World War Two ended in 1945 but new drum production did not really resume until 1947-48. However, there were really no new products and the old models of 1941 were being offered to the public during the period of 1948-50. The pre-war white enamel badge was modified slightly in design and for the first time, the Ludwig & Ludwig badge listed Elkhart, Indiana as its location. This was to be the end of Ludwig & Ludwig as an independent drum company. Pictured below is one of the last drums to be made with the Ludwig & Ludwig badge and is date stamped inside, August 1950 (0850).
LEEDY & LUDWIG
In 1950, C.G. Conn merged their two drum companies (Ludwig & Ludwig and the Leedy Manufacturing Company) into one interest and named it Leedy & Ludwig. This new company would utilize the best features of both and managed to produce some beautiful and quite unique instruments in its relatively short life. The new drum company published their exciting new product catalog in 1951. It featured Leedy & Ludwig’s revolutionary new line of drums called the Knob Tension Drums. These unique drums were tensioned from inside the drum shells by a series of knobs. When turned like a radio dial, the knobs caused several levers inside the shell to exert pressure on a metal rims upon which the heads rested.
1951 KNOB TENSION SNARE DRUM WITH “FEATHER TOUCH” STRAINER
The Leedy & Ludwig company also offered a more standard line of drums which were basically combinations of pre-war Leedy drums with a new badge and some Ludwig components. The 1930’s-40’s Ludwig Standard extended snare strainer was used in combination with the old Leedy butt side bracket for the Broadway snare drum. Ludwig & Ludwig’s old reliable Pioneer strainer was used on the New Era snare drums as well as other lower line drums like the Reliance model. Various combinations were used during Leedy & Ludwig’s three year existance.
THE LUDWIG DRUM COMPANY
C.G. Conn decided to get out of the drum making business entirely and in 1954 they sold the Leedy name to the Slingerland Drum Company and the Ludwig name to William F. Ludwig (Ludwig & Ludwig founder and current owner of the W.F.L. Drum Company). Thus, the Ludwig Drum Company was “born”- again- replacing the W.F.L. name. Slingerland chose to offer the Leedy drums as a second and separate line of drums. Around 1955-56, both companies were in business and published their first catalogs.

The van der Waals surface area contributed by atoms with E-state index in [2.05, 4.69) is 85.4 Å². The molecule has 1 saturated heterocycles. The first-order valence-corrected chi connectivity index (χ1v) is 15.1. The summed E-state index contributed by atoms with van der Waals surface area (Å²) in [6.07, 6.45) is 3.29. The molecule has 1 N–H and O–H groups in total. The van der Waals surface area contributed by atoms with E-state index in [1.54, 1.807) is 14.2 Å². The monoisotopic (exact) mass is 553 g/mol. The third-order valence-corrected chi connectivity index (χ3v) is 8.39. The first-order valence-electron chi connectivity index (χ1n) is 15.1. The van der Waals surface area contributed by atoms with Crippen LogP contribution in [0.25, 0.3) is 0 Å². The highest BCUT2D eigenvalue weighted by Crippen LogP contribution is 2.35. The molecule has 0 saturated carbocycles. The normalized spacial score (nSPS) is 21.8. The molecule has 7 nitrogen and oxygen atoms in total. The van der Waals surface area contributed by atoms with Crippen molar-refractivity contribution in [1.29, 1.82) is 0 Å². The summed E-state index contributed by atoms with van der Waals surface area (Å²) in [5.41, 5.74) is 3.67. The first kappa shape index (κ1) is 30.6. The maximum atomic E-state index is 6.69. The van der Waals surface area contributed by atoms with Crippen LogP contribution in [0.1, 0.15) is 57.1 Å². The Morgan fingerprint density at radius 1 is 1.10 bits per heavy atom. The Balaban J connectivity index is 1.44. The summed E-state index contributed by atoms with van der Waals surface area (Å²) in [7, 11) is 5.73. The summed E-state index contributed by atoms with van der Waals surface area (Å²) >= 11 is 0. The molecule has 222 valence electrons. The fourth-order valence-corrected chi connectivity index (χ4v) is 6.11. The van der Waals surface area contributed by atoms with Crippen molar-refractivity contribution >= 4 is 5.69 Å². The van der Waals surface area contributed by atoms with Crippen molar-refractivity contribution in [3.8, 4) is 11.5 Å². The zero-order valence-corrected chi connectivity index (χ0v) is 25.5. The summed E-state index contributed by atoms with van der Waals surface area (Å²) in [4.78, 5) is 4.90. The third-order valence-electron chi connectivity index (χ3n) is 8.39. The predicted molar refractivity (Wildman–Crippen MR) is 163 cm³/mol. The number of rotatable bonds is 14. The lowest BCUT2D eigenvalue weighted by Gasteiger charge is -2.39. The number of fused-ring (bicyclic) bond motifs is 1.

The new Ludwig drums were mainly W.F.L. drums with the name “Ludwig Drum Company” on the old keystone badge. Between 1956 and 1959, Ludwig offered a few different snare strainers on their top line drums. The “Classic” strainer was carried over from the W.F.L. period.
Ludwig Super Classic Snare Drum
In 1959, Ludwig introduced a new snare strainer called the P-83 which was used on their new Supra Phonic 400 metal snare drum, as well as other wood shell drums. It would continue to see use all through the 1960’s and 1970’s, although the throw-off lever was slightly modified (note the difference between the strainer in the photo below and the strainer in the illustrations). A variation of this durable snare strainer is still in use today!
Ludwig Supra Phonic
Ludwig Jazz Festival Snare Drum
The new Ludwig Drum Company offered two Pioneer strainers. The P-85 Large Pioneer strainer and the P-84 Small Pioneer strainer. Below are catalog illustrations of the various strainers from the 1959 catalog and the snare drums that used them.
P-85 Large Pioneer
P-84 Small Pioneer
3x13 Jazz Combo Model
4x13 Las Vegas Model
4x14 Downbeat Model
5x14 Pioneer Model
5x13 Super Porto-Pak Model
For some reason, the “Supra Phonic 400” snare drum was changed to the “Super-Ludwig 400” in 1961. Also that year, the Ludwig Super-Sensitive model was again offered after almost a twenty year absence. While the snare mechanism was very much as it was in the 1940’s, an updated snare guard was added. Of course, the Super-Sensitive no longer had a second set of interior snares as in the past this new version was really a Super-Ludwig. This was somewhat confusing!
Around 1963, the Super-Sensitive snare strainer received some new plastic components, making this the first time that a plastic material was utilized in a snare strainer*. Also, the name “Supra Phonic 400” returned, forever replacing the name “Super-Ludwig”. This snare drum would become one of the most played and recorded snare drums of all time and is still available today! A new aluminum shell snare drum debuted in 1962-63 called the Acrolite. It featured the P-83 strainer. As of 1963, the P-85 Large Pioneer strainer was no longer offered.
*In 1941, Ludwig & Ludwig offered plastic lugs on their Moderne Bi-Tone snare drum (see “Ludwig Lugs” in this article).